The Tornado is the first steam locomotive built in the UK for 50 years
"The whole idea came about as everything really does... in a pub over drinks!"
Peter Neesam is one of the engineers involved in making the Tornado steam locomotive a reality.
"It took 18 years" he explains. "It was all funded by people donating money... that's the beauty of it."
The No. 60163 Tornado is based on the designs of the Peppercorn class 'A1' steam locomotives which were built in the late 1940s but scrapped in 1966.
49 of the express passenger steam locomotives were in service but they were soon eclipsed by the more modern diesel powered trains.
However, a group of enthusiasts shared a vision to resurrect one of the lost engines, a dream that became reality when it first moved under its own power last year. The Prince of Wales and The Duchess of Cornwall both attended the historic naming ceremony.
"Since January the 1st we've been out on the main line doing tours and visiting different railway centres like Didcot" says Peter. "She's doing very well."
The locomotive is more comfortable to drive than older models
Building the engine took 18 years, but this doesn't include the time it took to track down the drawings from the National Railway Museum and interpret them.
More problems lay ahead for the team in Darlington. "It was very hard to find companies to do parts for it" Peter admits.
Morris Williams from Didcot is getting to grips with the Tornado. He applauds its improved ergonomics over older steam trains: "It's a lot more comfortable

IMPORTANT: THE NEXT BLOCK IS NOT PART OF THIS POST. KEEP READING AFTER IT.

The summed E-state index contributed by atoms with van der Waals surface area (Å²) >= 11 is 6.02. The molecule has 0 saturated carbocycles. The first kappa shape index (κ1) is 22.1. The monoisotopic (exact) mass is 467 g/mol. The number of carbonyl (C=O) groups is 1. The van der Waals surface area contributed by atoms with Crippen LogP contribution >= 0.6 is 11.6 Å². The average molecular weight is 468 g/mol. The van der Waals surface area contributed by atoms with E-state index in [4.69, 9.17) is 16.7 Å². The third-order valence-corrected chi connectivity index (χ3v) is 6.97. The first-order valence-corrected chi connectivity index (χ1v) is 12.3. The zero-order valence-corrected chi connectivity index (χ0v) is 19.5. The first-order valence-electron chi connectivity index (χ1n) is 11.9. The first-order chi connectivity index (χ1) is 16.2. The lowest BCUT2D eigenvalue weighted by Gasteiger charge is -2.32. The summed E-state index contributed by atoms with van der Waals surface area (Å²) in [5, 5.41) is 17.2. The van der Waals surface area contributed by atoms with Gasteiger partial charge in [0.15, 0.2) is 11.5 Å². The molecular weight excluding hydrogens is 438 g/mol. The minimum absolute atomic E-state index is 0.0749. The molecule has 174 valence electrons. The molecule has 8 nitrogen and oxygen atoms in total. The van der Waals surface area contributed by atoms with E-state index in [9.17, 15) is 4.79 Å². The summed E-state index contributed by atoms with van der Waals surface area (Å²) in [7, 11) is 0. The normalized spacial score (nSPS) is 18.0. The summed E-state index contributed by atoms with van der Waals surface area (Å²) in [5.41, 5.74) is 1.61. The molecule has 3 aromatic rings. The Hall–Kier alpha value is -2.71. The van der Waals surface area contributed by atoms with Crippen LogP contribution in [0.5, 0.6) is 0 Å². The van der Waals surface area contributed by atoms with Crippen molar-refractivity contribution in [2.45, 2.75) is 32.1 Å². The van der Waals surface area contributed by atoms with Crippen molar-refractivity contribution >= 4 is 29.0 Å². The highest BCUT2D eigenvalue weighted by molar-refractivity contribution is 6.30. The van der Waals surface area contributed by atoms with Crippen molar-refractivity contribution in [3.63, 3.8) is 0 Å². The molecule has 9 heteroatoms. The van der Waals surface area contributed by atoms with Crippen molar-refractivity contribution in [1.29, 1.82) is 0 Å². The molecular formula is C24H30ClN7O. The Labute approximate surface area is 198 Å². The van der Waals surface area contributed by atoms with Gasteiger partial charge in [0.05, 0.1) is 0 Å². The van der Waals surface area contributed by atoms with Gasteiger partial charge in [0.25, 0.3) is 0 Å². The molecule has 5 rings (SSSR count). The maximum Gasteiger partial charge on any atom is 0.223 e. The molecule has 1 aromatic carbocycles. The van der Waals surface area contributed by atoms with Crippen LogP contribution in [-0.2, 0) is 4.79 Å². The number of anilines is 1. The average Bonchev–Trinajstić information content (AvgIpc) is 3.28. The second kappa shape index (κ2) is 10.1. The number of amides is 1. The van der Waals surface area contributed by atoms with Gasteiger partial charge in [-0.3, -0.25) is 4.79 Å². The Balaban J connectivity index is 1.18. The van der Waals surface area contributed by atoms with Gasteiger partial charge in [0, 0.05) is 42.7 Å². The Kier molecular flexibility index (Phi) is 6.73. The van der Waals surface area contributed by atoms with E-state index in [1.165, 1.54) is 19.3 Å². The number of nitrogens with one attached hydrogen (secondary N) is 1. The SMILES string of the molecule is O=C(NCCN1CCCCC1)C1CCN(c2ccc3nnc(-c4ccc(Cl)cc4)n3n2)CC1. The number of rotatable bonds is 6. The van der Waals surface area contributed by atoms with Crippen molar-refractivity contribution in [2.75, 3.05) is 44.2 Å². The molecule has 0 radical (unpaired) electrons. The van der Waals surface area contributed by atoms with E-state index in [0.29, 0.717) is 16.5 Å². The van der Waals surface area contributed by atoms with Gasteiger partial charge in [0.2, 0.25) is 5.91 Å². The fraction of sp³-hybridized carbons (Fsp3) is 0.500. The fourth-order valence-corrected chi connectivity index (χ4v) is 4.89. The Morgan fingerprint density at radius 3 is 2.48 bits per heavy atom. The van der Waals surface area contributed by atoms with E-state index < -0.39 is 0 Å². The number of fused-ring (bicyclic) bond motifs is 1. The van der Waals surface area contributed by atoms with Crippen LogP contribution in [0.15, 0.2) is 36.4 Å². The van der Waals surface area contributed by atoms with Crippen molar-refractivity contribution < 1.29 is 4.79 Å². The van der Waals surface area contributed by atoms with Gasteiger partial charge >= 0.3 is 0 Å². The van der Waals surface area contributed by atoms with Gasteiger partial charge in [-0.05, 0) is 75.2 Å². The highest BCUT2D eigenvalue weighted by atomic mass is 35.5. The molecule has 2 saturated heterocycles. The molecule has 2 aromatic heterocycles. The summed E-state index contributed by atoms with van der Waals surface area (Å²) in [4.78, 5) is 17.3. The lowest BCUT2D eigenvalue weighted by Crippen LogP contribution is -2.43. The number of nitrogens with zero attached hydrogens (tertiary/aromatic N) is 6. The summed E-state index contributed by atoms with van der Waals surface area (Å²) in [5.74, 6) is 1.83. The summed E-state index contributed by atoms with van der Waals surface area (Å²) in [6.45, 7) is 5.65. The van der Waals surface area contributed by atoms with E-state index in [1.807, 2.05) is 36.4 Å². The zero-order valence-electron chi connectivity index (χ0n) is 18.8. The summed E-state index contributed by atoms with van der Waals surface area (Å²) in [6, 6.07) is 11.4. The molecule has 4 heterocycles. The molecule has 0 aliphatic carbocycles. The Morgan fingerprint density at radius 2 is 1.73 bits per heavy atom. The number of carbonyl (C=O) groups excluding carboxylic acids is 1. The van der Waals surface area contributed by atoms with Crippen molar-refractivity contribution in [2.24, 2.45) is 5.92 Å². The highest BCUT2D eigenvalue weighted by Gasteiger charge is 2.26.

all the controls are within easy reach."
"[With] some engines you're bent over at quite an awkward angle" he explains "[but]you can see everything that's happening on the foot plate."
Graham Ward, also from Didcot, has been driving the locomotive around the country and has enjoyed every moment. "It's quite an awesome experience
the engine performs in an absolutely fantastic fashion.
"Many people said they'd never do it.. but they have!"
The Tornado will be at the Didcot Railway Centre until 2 September
The Tornado can travel on the standard network because it carries the latest railway safety electronics.
The steam train was recently seen in action on the BBC's Top Gear programme. It helped transport Jeremy Clarkson from London to Edinburgh in a race with James May's Jaguar XK120.
The A1 Steam Locomotive Trust that owns the train is seeking to raise funds to repay the £700,000 borrowed to complete her construction.
From 16 August to 2 September 2009 it will be at the Didcot Railway Centre to inspect at close quarters.